“Lamm!” Kray shouted, his desperate footfalls splashing down the walk. “In the name of all that’s holy!”
—I’m sorry, partner, Lamm signed, though the words would not be visible to Kray. —One of us must do this.
Then he stepped through the barrier.
He didn’t know what to expect. The lore on the topic was fragmentary, contradictory, and opaque. He didn’t expect to die, but the one clear consequence would be setting himself apart somehow from his fellow daemons.
He pushed ahead and was mildly startled to realize that he felt no different inside the barrier than out. He’d been certain that some kind of sensory change would manifest itself, but it didn’t. The rain still fell around him, the wind still howled in his ears, and his feet still padded forward without quite touching the ground. Beyond the fact that he could no longer hear Kray’s shouted warnings, the only difference was a colossal sense of aloneness.
Grimly Lamm started up the front stairs. The rain beat down in heavy sheets that seemed to grow heavier and more torrential with every step. Not only that, but he was actually starting to get wet.
A boy with a shock of pale, lank hair stared out through the window in one of the front doors. His face blurred, as if he were shaking his head with incredible speed. A second face—a girl’s face, Hasta Veeramachaneni’s—appeared next to his, both of them flickering in rapid motion. Before Lamm had taken his second step toward them, the faces vanished.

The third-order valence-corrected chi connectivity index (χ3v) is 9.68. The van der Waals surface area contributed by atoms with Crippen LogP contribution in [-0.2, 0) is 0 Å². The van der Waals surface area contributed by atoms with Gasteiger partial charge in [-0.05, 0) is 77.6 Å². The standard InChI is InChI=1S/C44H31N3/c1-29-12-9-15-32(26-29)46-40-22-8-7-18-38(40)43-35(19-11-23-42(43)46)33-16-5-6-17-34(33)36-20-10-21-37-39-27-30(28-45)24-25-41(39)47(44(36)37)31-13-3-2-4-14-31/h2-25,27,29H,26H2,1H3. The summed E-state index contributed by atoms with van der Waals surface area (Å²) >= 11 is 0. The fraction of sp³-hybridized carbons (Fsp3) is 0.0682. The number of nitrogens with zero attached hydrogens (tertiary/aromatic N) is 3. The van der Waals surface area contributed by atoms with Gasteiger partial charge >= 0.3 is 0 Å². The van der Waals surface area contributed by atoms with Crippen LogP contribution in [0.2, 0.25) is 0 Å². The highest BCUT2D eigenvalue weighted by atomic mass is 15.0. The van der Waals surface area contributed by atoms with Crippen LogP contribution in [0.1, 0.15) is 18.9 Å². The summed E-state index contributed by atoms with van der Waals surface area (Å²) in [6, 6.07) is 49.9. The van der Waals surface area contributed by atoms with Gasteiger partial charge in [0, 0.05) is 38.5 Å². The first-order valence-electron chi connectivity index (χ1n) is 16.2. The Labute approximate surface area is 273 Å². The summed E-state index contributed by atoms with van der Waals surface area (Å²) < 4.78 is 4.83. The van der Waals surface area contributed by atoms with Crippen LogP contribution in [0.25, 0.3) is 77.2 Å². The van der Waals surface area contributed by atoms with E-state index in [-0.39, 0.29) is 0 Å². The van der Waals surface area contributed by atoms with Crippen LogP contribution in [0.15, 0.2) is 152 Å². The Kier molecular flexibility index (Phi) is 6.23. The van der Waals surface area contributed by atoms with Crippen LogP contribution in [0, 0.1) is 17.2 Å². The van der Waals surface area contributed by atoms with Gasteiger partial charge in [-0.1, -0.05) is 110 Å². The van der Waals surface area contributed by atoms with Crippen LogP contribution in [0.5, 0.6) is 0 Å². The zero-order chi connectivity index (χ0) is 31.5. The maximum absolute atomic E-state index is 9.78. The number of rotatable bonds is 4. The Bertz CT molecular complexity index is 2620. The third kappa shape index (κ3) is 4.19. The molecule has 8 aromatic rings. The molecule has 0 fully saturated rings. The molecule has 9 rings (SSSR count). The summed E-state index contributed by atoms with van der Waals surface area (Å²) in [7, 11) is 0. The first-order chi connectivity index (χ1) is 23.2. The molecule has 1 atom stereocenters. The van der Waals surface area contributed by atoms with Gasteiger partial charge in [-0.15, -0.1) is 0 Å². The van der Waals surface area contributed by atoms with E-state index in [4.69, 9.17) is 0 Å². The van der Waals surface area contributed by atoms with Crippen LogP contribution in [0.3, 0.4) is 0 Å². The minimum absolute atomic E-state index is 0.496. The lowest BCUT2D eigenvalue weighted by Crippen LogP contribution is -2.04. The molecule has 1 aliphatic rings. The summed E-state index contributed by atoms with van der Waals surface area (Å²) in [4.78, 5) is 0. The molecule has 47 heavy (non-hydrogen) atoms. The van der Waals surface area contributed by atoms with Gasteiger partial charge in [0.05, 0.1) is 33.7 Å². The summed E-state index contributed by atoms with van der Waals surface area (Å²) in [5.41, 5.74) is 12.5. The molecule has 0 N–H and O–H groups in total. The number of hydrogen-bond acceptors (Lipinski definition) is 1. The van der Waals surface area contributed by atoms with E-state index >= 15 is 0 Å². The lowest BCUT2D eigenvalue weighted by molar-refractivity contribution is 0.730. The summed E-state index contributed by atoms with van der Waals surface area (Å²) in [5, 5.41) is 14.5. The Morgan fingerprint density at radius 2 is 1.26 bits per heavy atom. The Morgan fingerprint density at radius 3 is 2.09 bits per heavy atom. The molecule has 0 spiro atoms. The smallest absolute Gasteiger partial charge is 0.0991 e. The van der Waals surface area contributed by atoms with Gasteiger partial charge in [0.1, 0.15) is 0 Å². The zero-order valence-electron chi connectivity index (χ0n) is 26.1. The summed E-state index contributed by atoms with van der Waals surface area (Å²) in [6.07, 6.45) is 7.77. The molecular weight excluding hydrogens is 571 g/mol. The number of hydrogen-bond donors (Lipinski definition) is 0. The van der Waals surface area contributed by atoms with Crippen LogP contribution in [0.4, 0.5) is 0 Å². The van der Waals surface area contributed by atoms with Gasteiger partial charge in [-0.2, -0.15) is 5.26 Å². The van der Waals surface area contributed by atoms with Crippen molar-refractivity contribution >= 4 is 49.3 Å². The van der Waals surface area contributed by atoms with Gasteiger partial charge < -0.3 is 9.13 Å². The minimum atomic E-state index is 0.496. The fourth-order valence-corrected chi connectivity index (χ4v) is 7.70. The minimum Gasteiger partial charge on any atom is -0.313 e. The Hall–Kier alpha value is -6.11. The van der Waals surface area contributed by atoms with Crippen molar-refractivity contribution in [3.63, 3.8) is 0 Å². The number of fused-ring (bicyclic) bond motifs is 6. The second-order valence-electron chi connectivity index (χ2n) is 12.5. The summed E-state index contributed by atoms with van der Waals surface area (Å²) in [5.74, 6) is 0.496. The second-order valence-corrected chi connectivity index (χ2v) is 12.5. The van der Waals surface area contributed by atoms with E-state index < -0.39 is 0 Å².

Two quick strides brought him to the doors. He stood to one side of the leftmost window and peered carefully inside. A strange, gray-green luminescence filled the main hallway of the school, but the children were nowhere in sight.
Best to act quickly. By Shiva, Lamm wouldn’t let anyone take him by surprise again, as the Babich child had. He spun up a shield of dull orange energy and held it out before him as he pulled the front door open. He was pleased that the lock yielded to his touch.
Lamm stepped out of the impossibly dense rain. The water on his hat and coat shot to the floor as if it couldn’t wait to get away from him. The door slammed shut hard behind him the moment he released it. The luminescence in the air, which seemed to rise from every surface, brightened as he moved forward. By his third step into the foyer, he had to squint.